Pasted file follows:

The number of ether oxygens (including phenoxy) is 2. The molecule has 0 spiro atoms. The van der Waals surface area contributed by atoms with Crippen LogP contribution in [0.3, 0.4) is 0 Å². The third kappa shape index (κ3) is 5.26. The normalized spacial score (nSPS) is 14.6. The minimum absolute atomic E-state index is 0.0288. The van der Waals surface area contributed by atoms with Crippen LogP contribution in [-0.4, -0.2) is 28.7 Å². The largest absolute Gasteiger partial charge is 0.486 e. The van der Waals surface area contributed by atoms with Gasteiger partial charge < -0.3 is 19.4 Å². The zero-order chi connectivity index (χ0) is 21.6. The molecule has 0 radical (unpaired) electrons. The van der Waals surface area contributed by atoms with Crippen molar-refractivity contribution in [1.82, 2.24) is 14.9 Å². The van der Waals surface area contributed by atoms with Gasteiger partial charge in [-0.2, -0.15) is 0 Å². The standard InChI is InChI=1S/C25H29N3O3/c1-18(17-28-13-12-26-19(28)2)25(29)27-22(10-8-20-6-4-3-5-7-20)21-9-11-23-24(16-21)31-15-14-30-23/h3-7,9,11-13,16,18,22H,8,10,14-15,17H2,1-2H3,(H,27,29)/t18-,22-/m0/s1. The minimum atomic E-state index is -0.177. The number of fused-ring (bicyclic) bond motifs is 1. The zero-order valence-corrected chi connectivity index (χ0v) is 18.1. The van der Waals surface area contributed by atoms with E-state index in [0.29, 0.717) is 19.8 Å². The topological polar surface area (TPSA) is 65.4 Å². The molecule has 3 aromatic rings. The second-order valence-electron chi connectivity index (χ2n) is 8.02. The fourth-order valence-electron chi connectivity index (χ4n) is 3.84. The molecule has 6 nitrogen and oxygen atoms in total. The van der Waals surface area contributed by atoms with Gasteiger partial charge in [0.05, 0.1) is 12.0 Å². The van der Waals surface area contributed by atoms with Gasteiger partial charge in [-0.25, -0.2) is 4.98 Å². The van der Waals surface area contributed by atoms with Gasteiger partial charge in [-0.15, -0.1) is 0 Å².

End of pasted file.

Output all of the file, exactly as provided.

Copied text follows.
The number of ether oxygens (including phenoxy) is 2. The molecule has 0 spiro atoms. The van der Waals surface area contributed by atoms with Crippen LogP contribution in [0.3, 0.4) is 0 Å². The third kappa shape index (κ3) is 5.26. The normalized spacial score (nSPS) is 14.6. The minimum absolute atomic E-state index is 0.0288. The van der Waals surface area contributed by atoms with Crippen LogP contribution in [-0.4, -0.2) is 28.7 Å². The largest absolute Gasteiger partial charge is 0.486 e. The van der Waals surface area contributed by atoms with Gasteiger partial charge < -0.3 is 19.4 Å². The zero-order chi connectivity index (χ0) is 21.6. The molecule has 0 radical (unpaired) electrons. The van der Waals surface area contributed by atoms with Crippen molar-refractivity contribution in [1.82, 2.24) is 14.9 Å². The van der Waals surface area contributed by atoms with Gasteiger partial charge in [-0.2, -0.15) is 0 Å². The standard InChI is InChI=1S/C25H29N3O3/c1-18(17-28-13-12-26-19(28)2)25(29)27-22(10-8-20-6-4-3-5-7-20)21-9-11-23-24(16-21)31-15-14-30-23/h3-7,9,11-13,16,18,22H,8,10,14-15,17H2,1-2H3,(H,27,29)/t18-,22-/m0/s1. The minimum atomic E-state index is -0.177. The number of fused-ring (bicyclic) bond motifs is 1. The zero-order valence-corrected chi connectivity index (χ0v) is 18.1. The van der Waals surface area contributed by atoms with E-state index in [0.29, 0.717) is 19.8 Å². The topological polar surface area (TPSA) is 65.4 Å². The molecule has 3 aromatic rings. The second-order valence-electron chi connectivity index (χ2n) is 8.02. The fourth-order valence-electron chi connectivity index (χ4n) is 3.84. The molecule has 6 nitrogen and oxygen atoms in total. The van der Waals surface area contributed by atoms with Gasteiger partial charge in [0.05, 0.1) is 12.0 Å². The van der Waals surface area contributed by atoms with Gasteiger partial charge in [-0.25, -0.2) is 4.98 Å². The van der Waals surface area contributed by atoms with Gasteiger partial charge in [-0.15, -0.1) is 0 Å².